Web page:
One of the things I was most looking forward to on this trip was working with elephants. Giants, really. It’s a completely different experience seeing an elephant from afar and having one follow you, begging for another banana. At the center we visited, the elephants are raised and utilized very similar to stable horses in the U.S. And as visitors, we bought bananas to bring as our contribution to their feeding, as well as a hefty (in terms of Thai prices for most attractions) price tag for the experience. We were able to feed and socialize with them, and eventually rode one through a mountainous jungle landscape. The feeling of being on the back of a 13 foot elephant who has zero concern for your safety as you grip their flapping ears is another level of exhilaration. My first practice trip at camp left me catching my breath out of excitement.

I felt transported to another time, where elephants helped build the city of Chiang Mai. Expeditions on the backs of giants. Each dip in the trail had me tightening my grip to stay on top of her. She was slow and deliberate, but I could feel her size and strength below me. Brittany and Ryan’s elephant was more playful. We saw them holding on repeatedly while their guy swung his trunk and lifted his feet side to side; dancing, if you will.

To round out our adventure, we traveled down a river with our new friends. Our elephant took her time to find a spot that she liked, and slowly at first and then all at once sat straight down in the water to let us off and began bathing. I have never seen happier animals in my life. Like dogs in the heat of summer in a kiddie pool, these enormous babies rolled in the flowing stream, shooting water at each other and all of the awestruck humans watching. Seeing enjoyment in another species makes me question so much; are they feeling enjoyment the way I feel it when I roll around in the pool? In my heart of hearts, I truly believe they were knee deep in their favorite part of their day.

The experience with these animals was not only magical, it was humbling in a strange way. It made me feel very out of control as a human being. We think we control this world and because of a few evolutionary advantages, we currently do. But essentially, we shouldn’t. These animals are strong and capable and live off of this inherent instinct that just flows through them naturally, no matter what environment they live in. Some people would scoff at these centers and I understand the concern. But as an animal lover, I saw nothing but fantastic care being given to these animals. These are not animals plucked from the wild like in zoos; they are born and raised in captivity. No different from how we raise dogs and cats and horses. I don’t want to go too far down the animal rights road but I am incredibly grateful for the experience I had and it has forever changed me.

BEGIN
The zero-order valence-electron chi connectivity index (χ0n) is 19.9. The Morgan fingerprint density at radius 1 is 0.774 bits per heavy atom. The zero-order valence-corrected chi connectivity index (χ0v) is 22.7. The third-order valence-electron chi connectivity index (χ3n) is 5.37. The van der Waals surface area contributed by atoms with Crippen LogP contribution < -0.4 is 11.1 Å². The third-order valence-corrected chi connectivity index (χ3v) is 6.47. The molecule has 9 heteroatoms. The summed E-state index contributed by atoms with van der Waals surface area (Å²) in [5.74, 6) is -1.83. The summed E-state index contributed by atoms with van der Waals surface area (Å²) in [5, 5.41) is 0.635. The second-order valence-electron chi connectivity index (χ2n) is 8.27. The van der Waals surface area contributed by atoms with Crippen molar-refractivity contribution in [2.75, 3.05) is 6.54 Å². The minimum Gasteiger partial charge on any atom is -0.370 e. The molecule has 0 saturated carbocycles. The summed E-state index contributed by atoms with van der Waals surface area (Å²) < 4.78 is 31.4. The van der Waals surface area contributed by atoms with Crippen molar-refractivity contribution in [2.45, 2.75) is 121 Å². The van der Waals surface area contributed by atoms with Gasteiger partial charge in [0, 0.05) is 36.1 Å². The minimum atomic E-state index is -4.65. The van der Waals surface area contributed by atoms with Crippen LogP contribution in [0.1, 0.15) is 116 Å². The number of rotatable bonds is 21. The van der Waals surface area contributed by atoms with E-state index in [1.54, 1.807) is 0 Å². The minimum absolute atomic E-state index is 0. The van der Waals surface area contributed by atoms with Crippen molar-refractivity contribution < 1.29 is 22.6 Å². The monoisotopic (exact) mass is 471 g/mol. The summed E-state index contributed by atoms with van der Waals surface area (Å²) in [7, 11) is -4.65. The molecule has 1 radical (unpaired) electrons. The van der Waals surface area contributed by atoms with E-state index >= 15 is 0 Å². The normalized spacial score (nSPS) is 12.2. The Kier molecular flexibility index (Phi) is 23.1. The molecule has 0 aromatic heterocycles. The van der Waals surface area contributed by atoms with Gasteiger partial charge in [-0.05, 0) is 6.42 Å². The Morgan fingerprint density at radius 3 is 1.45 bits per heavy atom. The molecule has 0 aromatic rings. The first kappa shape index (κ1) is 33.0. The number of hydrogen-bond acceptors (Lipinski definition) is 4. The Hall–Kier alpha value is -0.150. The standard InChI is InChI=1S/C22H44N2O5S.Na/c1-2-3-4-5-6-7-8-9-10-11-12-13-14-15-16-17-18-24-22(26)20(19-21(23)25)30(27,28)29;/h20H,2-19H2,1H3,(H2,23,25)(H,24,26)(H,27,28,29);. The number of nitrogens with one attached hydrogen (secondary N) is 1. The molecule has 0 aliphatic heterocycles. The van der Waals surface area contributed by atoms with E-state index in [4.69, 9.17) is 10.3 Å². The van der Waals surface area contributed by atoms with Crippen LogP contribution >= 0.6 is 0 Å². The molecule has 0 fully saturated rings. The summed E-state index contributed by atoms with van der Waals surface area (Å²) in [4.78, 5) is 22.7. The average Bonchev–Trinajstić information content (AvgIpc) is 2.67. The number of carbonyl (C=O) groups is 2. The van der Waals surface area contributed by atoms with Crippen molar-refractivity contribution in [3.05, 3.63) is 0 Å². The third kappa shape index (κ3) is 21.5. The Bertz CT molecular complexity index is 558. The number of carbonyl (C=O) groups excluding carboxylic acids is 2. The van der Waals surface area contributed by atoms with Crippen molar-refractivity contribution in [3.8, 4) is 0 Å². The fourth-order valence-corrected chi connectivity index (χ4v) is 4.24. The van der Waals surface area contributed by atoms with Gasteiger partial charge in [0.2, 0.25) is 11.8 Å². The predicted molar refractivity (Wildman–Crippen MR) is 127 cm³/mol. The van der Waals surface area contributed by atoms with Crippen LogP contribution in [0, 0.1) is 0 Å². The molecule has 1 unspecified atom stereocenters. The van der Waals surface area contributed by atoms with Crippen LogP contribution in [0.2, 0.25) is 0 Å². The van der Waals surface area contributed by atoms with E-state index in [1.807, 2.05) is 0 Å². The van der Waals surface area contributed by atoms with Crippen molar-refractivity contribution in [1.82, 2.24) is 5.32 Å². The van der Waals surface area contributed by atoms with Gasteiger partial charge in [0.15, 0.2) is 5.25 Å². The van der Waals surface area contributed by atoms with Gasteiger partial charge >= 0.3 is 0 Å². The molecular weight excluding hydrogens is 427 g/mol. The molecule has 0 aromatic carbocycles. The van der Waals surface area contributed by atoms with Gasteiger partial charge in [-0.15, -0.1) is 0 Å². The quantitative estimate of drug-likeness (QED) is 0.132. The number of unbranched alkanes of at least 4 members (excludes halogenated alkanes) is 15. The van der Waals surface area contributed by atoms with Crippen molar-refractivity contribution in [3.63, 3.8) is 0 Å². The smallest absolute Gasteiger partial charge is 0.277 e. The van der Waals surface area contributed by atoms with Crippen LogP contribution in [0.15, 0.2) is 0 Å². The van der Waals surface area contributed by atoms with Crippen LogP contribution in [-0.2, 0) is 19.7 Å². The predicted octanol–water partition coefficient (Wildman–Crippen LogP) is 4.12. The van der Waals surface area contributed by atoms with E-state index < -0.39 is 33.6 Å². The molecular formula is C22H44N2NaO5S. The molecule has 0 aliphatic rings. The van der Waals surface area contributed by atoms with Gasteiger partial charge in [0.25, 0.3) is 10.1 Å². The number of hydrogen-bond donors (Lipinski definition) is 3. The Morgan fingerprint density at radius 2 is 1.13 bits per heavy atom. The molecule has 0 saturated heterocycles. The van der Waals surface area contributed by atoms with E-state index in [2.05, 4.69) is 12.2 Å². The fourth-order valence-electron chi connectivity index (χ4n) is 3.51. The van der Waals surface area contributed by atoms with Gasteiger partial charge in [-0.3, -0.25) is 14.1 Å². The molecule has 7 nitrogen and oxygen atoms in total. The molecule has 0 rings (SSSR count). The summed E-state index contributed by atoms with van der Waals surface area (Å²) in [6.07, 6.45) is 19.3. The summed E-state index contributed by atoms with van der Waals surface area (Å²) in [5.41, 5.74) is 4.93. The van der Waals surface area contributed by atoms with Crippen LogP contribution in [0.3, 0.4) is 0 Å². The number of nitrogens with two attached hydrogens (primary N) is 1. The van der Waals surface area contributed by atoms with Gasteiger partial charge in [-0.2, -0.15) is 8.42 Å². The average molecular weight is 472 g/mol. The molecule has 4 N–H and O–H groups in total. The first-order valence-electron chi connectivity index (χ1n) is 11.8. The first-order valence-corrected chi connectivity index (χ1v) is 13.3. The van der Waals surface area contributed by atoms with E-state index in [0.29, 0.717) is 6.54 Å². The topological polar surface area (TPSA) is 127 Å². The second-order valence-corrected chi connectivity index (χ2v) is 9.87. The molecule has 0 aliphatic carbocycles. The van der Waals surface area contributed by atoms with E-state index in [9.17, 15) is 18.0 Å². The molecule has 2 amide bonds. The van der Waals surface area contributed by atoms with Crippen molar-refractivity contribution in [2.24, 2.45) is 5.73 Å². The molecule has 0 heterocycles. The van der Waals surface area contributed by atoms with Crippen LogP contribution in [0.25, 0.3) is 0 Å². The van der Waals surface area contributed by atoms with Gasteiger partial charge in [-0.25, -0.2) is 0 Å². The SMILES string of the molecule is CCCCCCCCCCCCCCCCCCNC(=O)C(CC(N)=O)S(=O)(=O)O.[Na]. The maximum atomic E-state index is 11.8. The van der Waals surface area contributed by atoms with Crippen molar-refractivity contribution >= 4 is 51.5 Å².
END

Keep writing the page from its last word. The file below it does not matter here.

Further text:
I don’t think it has been a coincidence I was in Chiang Mai when I found out my grandmother had passed away this week. I knew that being away would mean I would have to develop my own process of saying goodbye and reconnecting with her in her new place, while I would not be able to join my family for services. This was the place I needed to be to feel the warmth from the locals, experience some incredibly life changing distractions, and to have a once in a lifetime opportunity to honor her memory, as well as others I’ve lost, in a way that felt very personal and impactful. Being so far from home has been a challenge for me. Being away during a major family event has been another level of stress all together. I will always be thankful for the feelings of peace I have experienced here in this city. With a few days left here, I’m anxious to see what else Chiang Mai can teach me. Pictures & video to come :) -steph